Each employee was handed over a screening questionnaire upon entry into the examination room, with clear instructions not to discuss with one another for filling the forms. The bilingual (Kannada and English) questionnaire consisted of self-report and interviewer-administered sections, presented in an easy to understand language style. It was subjected to pretesting, translation, and back translation before use. The self-report section of questionnaire elicited information on age, gender, designation, years of work experience, weight, height (checked as part of medical examination), alcohol and tobacco use, stress, physical activity, diet, family history of mental illness, and select NCDs and sickness absenteeism. The interviewer-administered section consisted of items to screen for symptoms suggestive of psychological distress, anxiety, depression, and suicidal ideation.
Employees were asked to complete the self-report section of the questionnaire in waiting period between examination stations. Questions left unanswered and mental health section of screener questionnaire was administered by a trained investigator at the end in a separate station. Participation of workers in the screening was purely voluntary and we expected to cover atleast 10% of workforce (700 workers) over a 2-month period (June-July 2013).
The questionnaire used in the assessment included items from WHO-STEPS  instrument to enquire about alcohol and tobacco use (modified suitably to identify users (past 1month), duration of use, and quantum of use) and physical activity (any vigorous-intensity sports, fitness, or recreational (leisure) activities that cause large increases in breathing or heart rate like running or football for at least 10 min continuously). A single item for screening for stress (3 point response "if they perceived stress due to work": Yes-regularly, Yes-sometimes, and No), was followed by another item to enquire whether 'they are experiencing health problems due to work stress'. This was used for rapid screening for work stress.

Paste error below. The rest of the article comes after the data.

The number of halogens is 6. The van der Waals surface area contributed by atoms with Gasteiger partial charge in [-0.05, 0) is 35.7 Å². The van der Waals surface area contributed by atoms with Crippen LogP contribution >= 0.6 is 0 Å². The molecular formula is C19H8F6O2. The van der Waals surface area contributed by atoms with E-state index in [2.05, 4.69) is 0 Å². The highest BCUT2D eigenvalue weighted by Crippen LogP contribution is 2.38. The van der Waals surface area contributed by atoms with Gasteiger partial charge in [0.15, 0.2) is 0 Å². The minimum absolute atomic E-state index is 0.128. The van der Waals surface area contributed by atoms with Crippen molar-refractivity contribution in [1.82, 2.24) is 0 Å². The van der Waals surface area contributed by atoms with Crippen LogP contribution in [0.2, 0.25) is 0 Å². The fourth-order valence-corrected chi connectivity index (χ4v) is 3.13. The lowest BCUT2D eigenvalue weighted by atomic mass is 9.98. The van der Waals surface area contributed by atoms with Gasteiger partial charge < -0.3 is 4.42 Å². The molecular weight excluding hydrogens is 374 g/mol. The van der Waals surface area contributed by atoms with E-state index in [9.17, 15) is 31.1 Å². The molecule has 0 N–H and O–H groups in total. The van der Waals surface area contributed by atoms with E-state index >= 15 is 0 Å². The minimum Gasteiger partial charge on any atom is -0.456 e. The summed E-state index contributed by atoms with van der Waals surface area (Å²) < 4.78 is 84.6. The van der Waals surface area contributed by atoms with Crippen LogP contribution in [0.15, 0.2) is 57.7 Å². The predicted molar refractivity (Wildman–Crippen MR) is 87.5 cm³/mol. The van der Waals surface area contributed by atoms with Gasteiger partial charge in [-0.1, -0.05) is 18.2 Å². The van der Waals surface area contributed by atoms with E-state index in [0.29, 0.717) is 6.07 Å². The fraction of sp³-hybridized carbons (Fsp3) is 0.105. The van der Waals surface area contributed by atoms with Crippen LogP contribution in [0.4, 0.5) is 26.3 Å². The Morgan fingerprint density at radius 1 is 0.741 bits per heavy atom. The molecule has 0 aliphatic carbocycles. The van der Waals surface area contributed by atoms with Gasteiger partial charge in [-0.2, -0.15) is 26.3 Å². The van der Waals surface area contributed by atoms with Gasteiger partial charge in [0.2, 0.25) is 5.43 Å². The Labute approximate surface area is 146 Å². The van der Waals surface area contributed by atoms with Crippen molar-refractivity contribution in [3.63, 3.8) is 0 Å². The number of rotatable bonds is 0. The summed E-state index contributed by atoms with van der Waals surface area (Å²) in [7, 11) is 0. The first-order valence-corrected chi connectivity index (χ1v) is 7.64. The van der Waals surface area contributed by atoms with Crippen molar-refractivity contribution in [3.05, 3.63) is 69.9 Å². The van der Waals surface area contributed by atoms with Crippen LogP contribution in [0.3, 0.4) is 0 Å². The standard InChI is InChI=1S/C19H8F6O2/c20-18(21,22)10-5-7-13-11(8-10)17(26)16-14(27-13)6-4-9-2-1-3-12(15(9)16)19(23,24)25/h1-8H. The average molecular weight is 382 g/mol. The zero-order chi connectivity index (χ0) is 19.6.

For mental health screening, items were included from General Health Questionnaire (GHQ)-5,  Patient Health questionnaire (PHQ)-2, , and Generalized Anxiety and Depression Assessment (GAD)-7. , The five-item GHQ is a first stage screening tool used for quick identification of probable psychiatric cases with sensitivity of 86%, specificity of 89%, and overall misclassification rate of 13%. Cutoff score > 2 is considered for labeling as 'psychological distress'.  For screening for depressive symptoms, PHQ-2 was used to enquire about the frequency of depressed mood and anhedonia over the past 2 weeks. Score ranges from 0 to 6. PHQ cutoff value of 3 was considered for screening purposes (sensitivity of 82.9% and specificity of 90% for major depressive disorders).  To screen for anxiety GAD-7 was used, total score was calculated by assigning scores of 0, 1, 2, and 3, to the response categories of not at all, several days, more than half the days, and nearly every day, respectively. GAD-7 total score for the seven items ranged from 0 to 21. Scores of 5, 10, and 15 represent cut-points for mild, moderate, and severe anxiety, respectively. 
The feasibility of this integration of this screener in the annual medical examination process was assessed in terms of acceptability (proportion of workers declining to participate), smoothness of implementation (subjective perception of the health personnel on whether the integration disturbs the process of annual medical check-up), costs involved, and type of results generated.
Data was entered and analyzed using Epi-info. Workers screened positive for various risk factors and disorders were presented as frequency and percentages. Chi-square was used to test for associations/trend between positive screeners and other categorical variables.
| Results|| |